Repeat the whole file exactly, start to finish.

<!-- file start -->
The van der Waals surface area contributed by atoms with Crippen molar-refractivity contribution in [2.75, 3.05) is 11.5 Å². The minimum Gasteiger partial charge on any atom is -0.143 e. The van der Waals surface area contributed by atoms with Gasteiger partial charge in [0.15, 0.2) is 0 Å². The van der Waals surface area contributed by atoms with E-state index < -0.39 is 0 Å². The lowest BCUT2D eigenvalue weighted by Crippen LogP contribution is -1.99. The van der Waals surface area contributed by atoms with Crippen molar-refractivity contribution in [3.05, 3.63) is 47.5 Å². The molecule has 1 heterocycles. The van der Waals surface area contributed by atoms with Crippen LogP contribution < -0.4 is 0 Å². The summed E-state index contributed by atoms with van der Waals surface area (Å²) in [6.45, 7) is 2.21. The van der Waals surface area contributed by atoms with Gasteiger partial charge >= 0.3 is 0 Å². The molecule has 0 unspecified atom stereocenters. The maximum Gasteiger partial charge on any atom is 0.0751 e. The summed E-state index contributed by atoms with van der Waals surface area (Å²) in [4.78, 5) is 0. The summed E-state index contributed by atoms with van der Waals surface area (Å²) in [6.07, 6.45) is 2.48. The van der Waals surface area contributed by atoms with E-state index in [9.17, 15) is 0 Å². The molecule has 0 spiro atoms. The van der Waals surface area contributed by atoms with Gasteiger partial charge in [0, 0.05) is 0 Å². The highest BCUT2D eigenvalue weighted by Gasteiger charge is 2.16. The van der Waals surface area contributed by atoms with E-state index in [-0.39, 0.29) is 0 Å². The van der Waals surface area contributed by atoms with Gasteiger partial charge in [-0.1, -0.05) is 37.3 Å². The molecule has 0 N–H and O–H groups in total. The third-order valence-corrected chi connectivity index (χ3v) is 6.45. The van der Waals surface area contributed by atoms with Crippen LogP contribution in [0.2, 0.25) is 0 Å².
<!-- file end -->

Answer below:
The van der Waals surface area contributed by atoms with Crippen molar-refractivity contribution in [2.75, 3.05) is 11.5 Å². The minimum Gasteiger partial charge on any atom is -0.143 e. The van der Waals surface area contributed by atoms with Gasteiger partial charge in [0.15, 0.2) is 0 Å². The van der Waals surface area contributed by atoms with E-state index < -0.39 is 0 Å². The lowest BCUT2D eigenvalue weighted by Crippen LogP contribution is -1.99. The van der Waals surface area contributed by atoms with Crippen molar-refractivity contribution in [3.05, 3.63) is 47.5 Å². The molecule has 1 heterocycles. The van der Waals surface area contributed by atoms with Crippen LogP contribution < -0.4 is 0 Å². The summed E-state index contributed by atoms with van der Waals surface area (Å²) in [6.45, 7) is 2.21. The van der Waals surface area contributed by atoms with Gasteiger partial charge >= 0.3 is 0 Å². The molecule has 0 unspecified atom stereocenters. The maximum Gasteiger partial charge on any atom is 0.0751 e. The summed E-state index contributed by atoms with van der Waals surface area (Å²) in [4.78, 5) is 0. The summed E-state index contributed by atoms with van der Waals surface area (Å²) in [6.07, 6.45) is 2.48. The van der Waals surface area contributed by atoms with E-state index in [9.17, 15) is 0 Å². The molecule has 0 spiro atoms. The van der Waals surface area contributed by atoms with Gasteiger partial charge in [0, 0.05) is 0 Å². The highest BCUT2D eigenvalue weighted by Gasteiger charge is 2.16. The van der Waals surface area contributed by atoms with E-state index in [-0.39, 0.29) is 0 Å². The van der Waals surface area contributed by atoms with Gasteiger partial charge in [-0.1, -0.05) is 37.3 Å². The molecule has 0 N–H and O–H groups in total. The third-order valence-corrected chi connectivity index (χ3v) is 6.45. The van der Waals surface area contributed by atoms with Crippen LogP contribution in [0.2, 0.25) is 0 Å².